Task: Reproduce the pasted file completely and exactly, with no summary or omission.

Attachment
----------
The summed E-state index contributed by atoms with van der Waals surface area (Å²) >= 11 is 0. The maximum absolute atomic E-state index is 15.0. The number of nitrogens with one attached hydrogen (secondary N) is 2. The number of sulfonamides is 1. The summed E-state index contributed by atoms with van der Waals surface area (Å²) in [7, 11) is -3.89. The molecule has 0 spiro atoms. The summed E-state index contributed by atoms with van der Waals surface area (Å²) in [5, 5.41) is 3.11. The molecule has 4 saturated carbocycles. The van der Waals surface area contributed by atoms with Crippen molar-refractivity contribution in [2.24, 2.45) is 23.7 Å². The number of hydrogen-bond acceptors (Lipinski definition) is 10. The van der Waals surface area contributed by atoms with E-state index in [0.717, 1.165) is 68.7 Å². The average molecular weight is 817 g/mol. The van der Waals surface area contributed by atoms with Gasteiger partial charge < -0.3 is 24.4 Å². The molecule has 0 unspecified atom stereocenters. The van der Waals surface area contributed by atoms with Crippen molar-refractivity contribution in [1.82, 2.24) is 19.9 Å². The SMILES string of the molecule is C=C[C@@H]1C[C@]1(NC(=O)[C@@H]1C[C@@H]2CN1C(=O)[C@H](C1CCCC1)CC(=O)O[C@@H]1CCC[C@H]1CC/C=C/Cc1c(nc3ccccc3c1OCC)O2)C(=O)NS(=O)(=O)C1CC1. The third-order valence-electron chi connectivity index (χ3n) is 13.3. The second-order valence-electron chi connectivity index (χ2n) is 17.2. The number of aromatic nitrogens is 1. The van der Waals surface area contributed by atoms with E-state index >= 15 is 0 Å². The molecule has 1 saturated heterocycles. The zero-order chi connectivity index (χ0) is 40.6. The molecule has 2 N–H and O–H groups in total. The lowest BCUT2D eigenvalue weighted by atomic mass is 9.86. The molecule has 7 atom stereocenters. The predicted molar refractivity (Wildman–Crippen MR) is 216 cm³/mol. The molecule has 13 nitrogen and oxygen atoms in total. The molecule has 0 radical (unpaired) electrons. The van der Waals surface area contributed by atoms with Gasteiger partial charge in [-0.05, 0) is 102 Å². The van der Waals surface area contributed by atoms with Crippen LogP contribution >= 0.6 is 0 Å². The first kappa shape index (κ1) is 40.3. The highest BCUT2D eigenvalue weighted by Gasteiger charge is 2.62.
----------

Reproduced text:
The summed E-state index contributed by atoms with van der Waals surface area (Å²) >= 11 is 0. The maximum absolute atomic E-state index is 15.0. The number of nitrogens with one attached hydrogen (secondary N) is 2. The number of sulfonamides is 1. The summed E-state index contributed by atoms with van der Waals surface area (Å²) in [7, 11) is -3.89. The molecule has 0 spiro atoms. The summed E-state index contributed by atoms with van der Waals surface area (Å²) in [5, 5.41) is 3.11. The molecule has 4 saturated carbocycles. The van der Waals surface area contributed by atoms with Crippen molar-refractivity contribution in [2.24, 2.45) is 23.7 Å². The number of hydrogen-bond acceptors (Lipinski definition) is 10. The van der Waals surface area contributed by atoms with E-state index in [0.717, 1.165) is 68.7 Å². The average molecular weight is 817 g/mol. The van der Waals surface area contributed by atoms with Gasteiger partial charge < -0.3 is 24.4 Å². The molecule has 0 unspecified atom stereocenters. The van der Waals surface area contributed by atoms with Crippen molar-refractivity contribution in [1.82, 2.24) is 19.9 Å². The SMILES string of the molecule is C=C[C@@H]1C[C@]1(NC(=O)[C@@H]1C[C@@H]2CN1C(=O)[C@H](C1CCCC1)CC(=O)O[C@@H]1CCC[C@H]1CC/C=C/Cc1c(nc3ccccc3c1OCC)O2)C(=O)NS(=O)(=O)C1CC1. The third-order valence-electron chi connectivity index (χ3n) is 13.3. The second-order valence-electron chi connectivity index (χ2n) is 17.2. The number of aromatic nitrogens is 1. The van der Waals surface area contributed by atoms with E-state index >= 15 is 0 Å². The molecule has 1 saturated heterocycles. The zero-order chi connectivity index (χ0) is 40.6. The molecule has 2 N–H and O–H groups in total. The lowest BCUT2D eigenvalue weighted by atomic mass is 9.86. The molecule has 7 atom stereocenters. The predicted molar refractivity (Wildman–Crippen MR) is 216 cm³/mol. The molecule has 13 nitrogen and oxygen atoms in total. The molecule has 0 radical (unpaired) electrons. The van der Waals surface area contributed by atoms with Gasteiger partial charge in [-0.05, 0) is 102 Å². The van der Waals surface area contributed by atoms with Crippen LogP contribution >= 0.6 is 0 Å². The first kappa shape index (κ1) is 40.3. The highest BCUT2D eigenvalue weighted by Gasteiger charge is 2.62.